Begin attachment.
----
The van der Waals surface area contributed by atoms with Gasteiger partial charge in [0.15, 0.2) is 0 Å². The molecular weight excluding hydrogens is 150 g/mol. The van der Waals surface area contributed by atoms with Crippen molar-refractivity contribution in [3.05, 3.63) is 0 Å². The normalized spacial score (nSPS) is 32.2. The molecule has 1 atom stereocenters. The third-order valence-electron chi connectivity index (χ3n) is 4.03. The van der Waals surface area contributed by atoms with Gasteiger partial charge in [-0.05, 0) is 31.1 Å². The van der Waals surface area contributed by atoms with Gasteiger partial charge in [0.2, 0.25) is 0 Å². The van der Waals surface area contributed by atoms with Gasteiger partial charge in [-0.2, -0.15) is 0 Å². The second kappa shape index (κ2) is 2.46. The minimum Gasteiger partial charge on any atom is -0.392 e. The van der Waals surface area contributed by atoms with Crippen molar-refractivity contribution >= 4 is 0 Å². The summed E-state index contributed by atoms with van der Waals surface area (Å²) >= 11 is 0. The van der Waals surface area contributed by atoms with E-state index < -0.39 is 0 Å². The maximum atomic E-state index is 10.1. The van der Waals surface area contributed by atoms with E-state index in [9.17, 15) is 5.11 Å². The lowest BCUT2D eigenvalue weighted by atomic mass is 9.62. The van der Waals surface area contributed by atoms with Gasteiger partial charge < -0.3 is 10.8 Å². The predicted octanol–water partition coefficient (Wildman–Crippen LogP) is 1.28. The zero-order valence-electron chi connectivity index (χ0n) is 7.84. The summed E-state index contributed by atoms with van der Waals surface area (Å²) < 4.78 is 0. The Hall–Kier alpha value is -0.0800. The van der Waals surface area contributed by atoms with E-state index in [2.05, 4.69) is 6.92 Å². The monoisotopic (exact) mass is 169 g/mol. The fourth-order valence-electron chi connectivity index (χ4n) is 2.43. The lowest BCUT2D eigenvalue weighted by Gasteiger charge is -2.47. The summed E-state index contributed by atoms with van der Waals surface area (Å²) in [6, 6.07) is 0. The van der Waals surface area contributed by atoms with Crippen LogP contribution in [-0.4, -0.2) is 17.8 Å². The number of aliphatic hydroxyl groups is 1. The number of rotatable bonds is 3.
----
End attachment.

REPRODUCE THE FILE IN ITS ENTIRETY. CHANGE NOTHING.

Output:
The van der Waals surface area contributed by atoms with Gasteiger partial charge in [0.15, 0.2) is 0 Å². The molecular weight excluding hydrogens is 150 g/mol. The van der Waals surface area contributed by atoms with Crippen molar-refractivity contribution in [3.05, 3.63) is 0 Å². The normalized spacial score (nSPS) is 32.2. The molecule has 1 atom stereocenters. The third-order valence-electron chi connectivity index (χ3n) is 4.03. The van der Waals surface area contributed by atoms with Gasteiger partial charge in [-0.05, 0) is 31.1 Å². The van der Waals surface area contributed by atoms with Gasteiger partial charge in [0.2, 0.25) is 0 Å². The van der Waals surface area contributed by atoms with Gasteiger partial charge in [-0.2, -0.15) is 0 Å². The second kappa shape index (κ2) is 2.46. The minimum Gasteiger partial charge on any atom is -0.392 e. The van der Waals surface area contributed by atoms with Crippen molar-refractivity contribution >= 4 is 0 Å². The summed E-state index contributed by atoms with van der Waals surface area (Å²) >= 11 is 0. The van der Waals surface area contributed by atoms with E-state index < -0.39 is 0 Å². The maximum atomic E-state index is 10.1. The van der Waals surface area contributed by atoms with E-state index in [9.17, 15) is 5.11 Å². The lowest BCUT2D eigenvalue weighted by atomic mass is 9.62. The van der Waals surface area contributed by atoms with Gasteiger partial charge < -0.3 is 10.8 Å². The predicted octanol–water partition coefficient (Wildman–Crippen LogP) is 1.28. The zero-order valence-electron chi connectivity index (χ0n) is 7.84. The summed E-state index contributed by atoms with van der Waals surface area (Å²) < 4.78 is 0. The Hall–Kier alpha value is -0.0800. The van der Waals surface area contributed by atoms with E-state index in [2.05, 4.69) is 6.92 Å². The monoisotopic (exact) mass is 169 g/mol. The fourth-order valence-electron chi connectivity index (χ4n) is 2.43. The lowest BCUT2D eigenvalue weighted by Gasteiger charge is -2.47. The summed E-state index contributed by atoms with van der Waals surface area (Å²) in [6, 6.07) is 0. The van der Waals surface area contributed by atoms with Crippen LogP contribution in [-0.4, -0.2) is 17.8 Å². The number of aliphatic hydroxyl groups is 1. The number of rotatable bonds is 3.